Wednesday, March 19, 2014

Moser Column: Get the most out of your workout: climb stairs

This week's Moser column features the April 28th Fight for Air Stair Climb and advocacy corner features bike/ped safety.

Dan Moser
Nothing beats stair climbing when it comes to calories burned for the time expended. Other than using a stair machine, there aren’t many opportunities to climb more than a few stories before having to descend and climb again, thereby reducing the efficiency of a workout. But you’re in luck because, as they have for the past five years, the American Lung Association is again conducting its signature event, Fight for Air Stair Climb, at High Point Place, overlooking the river in downtown Fort Myers on Saturday, April 28.
Don’t be scared off, as too many otherwise active folks who enjoy running or walking 5Ks and other similar events apparently have been, at least from comments I hear. There’s a misperception that climbing 30 stories is too difficult and beyond the average person’s ability, not to mention that it takes too long. In reality, this undertaking is as hard as you make it; the efficiency of ascending stairs is high due primarily to the effects of gravity. Currently, the record time for the 30-story High Point Place climb is 2 minutes and 24 seconds, which is indeed very fast and was set by a top-notch runner who probably competes in 5Ks (3.1 miles) in less than 15 or 16 minutes, which is also quite speedy. But the average time for this 541-step climb is somewhere in the 8-minute range, which would approximate a 35-45 minute 5K, a time that the majority of participants can handle, including walkers. So if you’ve been thinking of taking part in this or any other Fight for Air Stair Climb around the country but consider it way too difficult, put it in the perspective of a 5K and reconsider. Besides, you’ll have fun at High Point’s post-event pool-deck party, plus you’ll walk away with a real sense of accomplishment for both your physical feat and financial contribution to lung disease research.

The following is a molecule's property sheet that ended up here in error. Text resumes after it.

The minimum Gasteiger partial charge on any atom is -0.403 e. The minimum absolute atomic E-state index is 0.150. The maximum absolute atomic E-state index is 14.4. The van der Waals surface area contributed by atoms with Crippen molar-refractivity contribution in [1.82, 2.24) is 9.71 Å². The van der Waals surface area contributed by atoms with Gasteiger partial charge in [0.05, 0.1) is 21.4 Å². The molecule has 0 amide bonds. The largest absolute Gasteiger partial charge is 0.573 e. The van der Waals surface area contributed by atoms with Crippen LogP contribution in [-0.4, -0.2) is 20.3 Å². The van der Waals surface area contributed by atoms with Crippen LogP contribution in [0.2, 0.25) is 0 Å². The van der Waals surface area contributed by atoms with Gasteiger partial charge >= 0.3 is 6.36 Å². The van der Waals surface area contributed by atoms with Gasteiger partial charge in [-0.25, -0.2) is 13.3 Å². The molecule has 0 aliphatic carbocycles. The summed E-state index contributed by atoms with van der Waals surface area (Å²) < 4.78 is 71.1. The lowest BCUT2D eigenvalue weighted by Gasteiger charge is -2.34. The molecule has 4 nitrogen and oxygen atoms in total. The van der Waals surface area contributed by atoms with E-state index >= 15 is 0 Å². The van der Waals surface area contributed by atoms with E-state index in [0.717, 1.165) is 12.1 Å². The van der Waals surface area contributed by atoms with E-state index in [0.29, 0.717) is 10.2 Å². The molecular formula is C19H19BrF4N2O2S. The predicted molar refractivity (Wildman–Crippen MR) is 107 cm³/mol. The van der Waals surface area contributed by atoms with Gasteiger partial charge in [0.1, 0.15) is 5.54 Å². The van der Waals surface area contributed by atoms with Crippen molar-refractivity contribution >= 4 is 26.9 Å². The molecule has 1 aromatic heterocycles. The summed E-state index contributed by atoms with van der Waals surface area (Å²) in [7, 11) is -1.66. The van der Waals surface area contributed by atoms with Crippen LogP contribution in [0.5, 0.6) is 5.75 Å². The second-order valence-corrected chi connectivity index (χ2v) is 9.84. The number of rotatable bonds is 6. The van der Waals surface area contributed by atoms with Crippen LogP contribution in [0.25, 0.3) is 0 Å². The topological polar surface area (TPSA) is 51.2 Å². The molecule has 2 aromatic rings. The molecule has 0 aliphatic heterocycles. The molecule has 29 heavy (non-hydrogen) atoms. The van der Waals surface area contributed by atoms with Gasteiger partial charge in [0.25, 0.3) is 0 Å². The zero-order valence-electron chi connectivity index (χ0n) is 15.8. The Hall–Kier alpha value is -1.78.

An all too common sight — isn’t that an ashtray next to the bench? An all too common sight — isn’t that an ashtray next to the bench?Staying on the topic of lung disease, tobacco use is but one of the causes. There are many non-smokers who are victims of one or another of the numerous lung-related afflictions, which include everything from asthma to pneumonia to tuberculosis. But for smokers, there is certainly a significant chance of acquiring a lung disease because of tobacco use. For those who are stuck on tobacco, engaging in regular aerobic activity is a good way to become convinced that quitting will make the activity of choice that much easier (or even possible, in many cases). Participating in the Fight for Air Stair Climb challenge could be the first step to making this positive change happen.
Another good reason for quitting tobacco use, particularly smoking, is the positive effects it’ll have on our environment in terms of reducing litter that’s created by tossed butts and discarded empty cigarette packs, something that’s totally out of control. What is it that makes so many of those who smoke feel it’s OK to make the world their personal ashtray? Whether you decide to quit or not, refrain from engaging in the antisocial behavior of littering.
Advocacy matters
Considering how many traffic-related deaths and injuries our area experiences — well above the national and state averages, with around a quarter of them being pedestrians and bicyclists, a proportion that’s almost double what it is nationally — it’s about time we took this epidemic seriously. Those who design and build our roads, make transportation-related policy and enforce traffic laws are always working on this persistent problem, with the latter group becoming more engaged than ever. But those who matter most — we road users — don’t seem to be getting the message or are choosing to ignore it, thus the pain, suffering and expense of having one of the worse traffic safety records in the country continues. Check BikeWalkLee’s blog ( to see what’s happening in our area as it relates to efforts to reduce death and injury on our roads. And vow to become part of the solution by behaving responsibly when on our roads.
A correction
Loretta Purish, retiring North Fort Myers track and cross country teams coach who I featured in my last column, spent almost 40 years — not 30 — in the school district, a public-service run that’s as impressive as her positive impact on so many has been. Sorry for short-changing you, Loretta.
Until next time, I’ll look for you on the roads and trails.
Dan Moser is CyclingSavvy instructor/ trainer and program director for Florida Bicycle Association who cycles, runs and walks regularly for transportation, recreation and fitness. He can be contacted at or 334- 6417.
Upcoming Events
>> Scopes for Hope 5K, Saturday,
March 29, Hammond Stadium, Fort Myers,
>> Fast and Furriest 5K / 1-M Walk,
Saturday, March 29, Coconut Point mall,
Estero (
>> African Aid 5K, Saturday, April 12,
New Hope Church, Fort Myers
Cycling & Other Events:
>> Legacy Trail Tour de Parks Ride,
Sunday, March 23, Venice to Sarasota
>> Fight For Air Stair Climb, Saturday,
April 26, High Point Place, downtown
Fort Myers (


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